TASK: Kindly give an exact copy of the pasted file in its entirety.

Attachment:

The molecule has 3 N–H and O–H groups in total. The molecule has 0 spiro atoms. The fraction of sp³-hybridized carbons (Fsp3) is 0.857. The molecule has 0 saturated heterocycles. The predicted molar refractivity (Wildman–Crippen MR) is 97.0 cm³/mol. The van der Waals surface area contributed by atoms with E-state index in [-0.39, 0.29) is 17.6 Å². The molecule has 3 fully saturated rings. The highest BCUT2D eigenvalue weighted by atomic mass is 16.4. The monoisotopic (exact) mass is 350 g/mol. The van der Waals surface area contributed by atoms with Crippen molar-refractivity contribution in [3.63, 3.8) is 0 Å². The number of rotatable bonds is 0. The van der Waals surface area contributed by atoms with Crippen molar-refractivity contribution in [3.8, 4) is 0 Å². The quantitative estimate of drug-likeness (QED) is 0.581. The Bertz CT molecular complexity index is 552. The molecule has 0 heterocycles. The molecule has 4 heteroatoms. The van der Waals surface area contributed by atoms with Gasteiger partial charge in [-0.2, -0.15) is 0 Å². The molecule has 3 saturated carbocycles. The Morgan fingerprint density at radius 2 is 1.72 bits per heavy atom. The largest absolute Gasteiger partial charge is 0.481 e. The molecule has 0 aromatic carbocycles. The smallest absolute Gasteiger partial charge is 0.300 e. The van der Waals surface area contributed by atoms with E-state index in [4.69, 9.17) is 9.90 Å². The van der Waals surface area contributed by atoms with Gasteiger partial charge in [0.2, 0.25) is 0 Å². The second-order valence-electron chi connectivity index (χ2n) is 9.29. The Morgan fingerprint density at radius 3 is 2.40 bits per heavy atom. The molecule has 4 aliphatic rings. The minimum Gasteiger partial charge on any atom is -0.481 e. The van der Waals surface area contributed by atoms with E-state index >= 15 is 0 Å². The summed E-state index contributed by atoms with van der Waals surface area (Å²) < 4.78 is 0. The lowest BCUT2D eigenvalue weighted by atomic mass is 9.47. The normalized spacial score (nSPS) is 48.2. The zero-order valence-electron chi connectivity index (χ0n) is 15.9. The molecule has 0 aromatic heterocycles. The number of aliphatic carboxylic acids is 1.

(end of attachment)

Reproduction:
The molecule has 3 N–H and O–H groups in total. The molecule has 0 spiro atoms. The fraction of sp³-hybridized carbons (Fsp3) is 0.857. The molecule has 0 saturated heterocycles. The predicted molar refractivity (Wildman–Crippen MR) is 97.0 cm³/mol. The van der Waals surface area contributed by atoms with E-state index in [-0.39, 0.29) is 17.6 Å². The molecule has 3 fully saturated rings. The highest BCUT2D eigenvalue weighted by atomic mass is 16.4. The monoisotopic (exact) mass is 350 g/mol. The van der Waals surface area contributed by atoms with Crippen molar-refractivity contribution in [3.63, 3.8) is 0 Å². The number of rotatable bonds is 0. The van der Waals surface area contributed by atoms with Crippen molar-refractivity contribution in [3.8, 4) is 0 Å². The quantitative estimate of drug-likeness (QED) is 0.581. The Bertz CT molecular complexity index is 552. The molecule has 0 heterocycles. The molecule has 4 heteroatoms. The van der Waals surface area contributed by atoms with Gasteiger partial charge in [-0.2, -0.15) is 0 Å². The molecule has 3 saturated carbocycles. The Morgan fingerprint density at radius 2 is 1.72 bits per heavy atom. The largest absolute Gasteiger partial charge is 0.481 e. The molecule has 0 aromatic carbocycles. The smallest absolute Gasteiger partial charge is 0.300 e. The van der Waals surface area contributed by atoms with E-state index in [4.69, 9.17) is 9.90 Å². The van der Waals surface area contributed by atoms with Gasteiger partial charge in [0.2, 0.25) is 0 Å². The second-order valence-electron chi connectivity index (χ2n) is 9.29. The Morgan fingerprint density at radius 3 is 2.40 bits per heavy atom. The molecule has 4 aliphatic rings. The minimum Gasteiger partial charge on any atom is -0.481 e. The van der Waals surface area contributed by atoms with E-state index >= 15 is 0 Å². The summed E-state index contributed by atoms with van der Waals surface area (Å²) < 4.78 is 0. The lowest BCUT2D eigenvalue weighted by atomic mass is 9.47. The normalized spacial score (nSPS) is 48.2. The zero-order valence-electron chi connectivity index (χ0n) is 15.9. The molecule has 0 aromatic heterocycles. The number of aliphatic carboxylic acids is 1.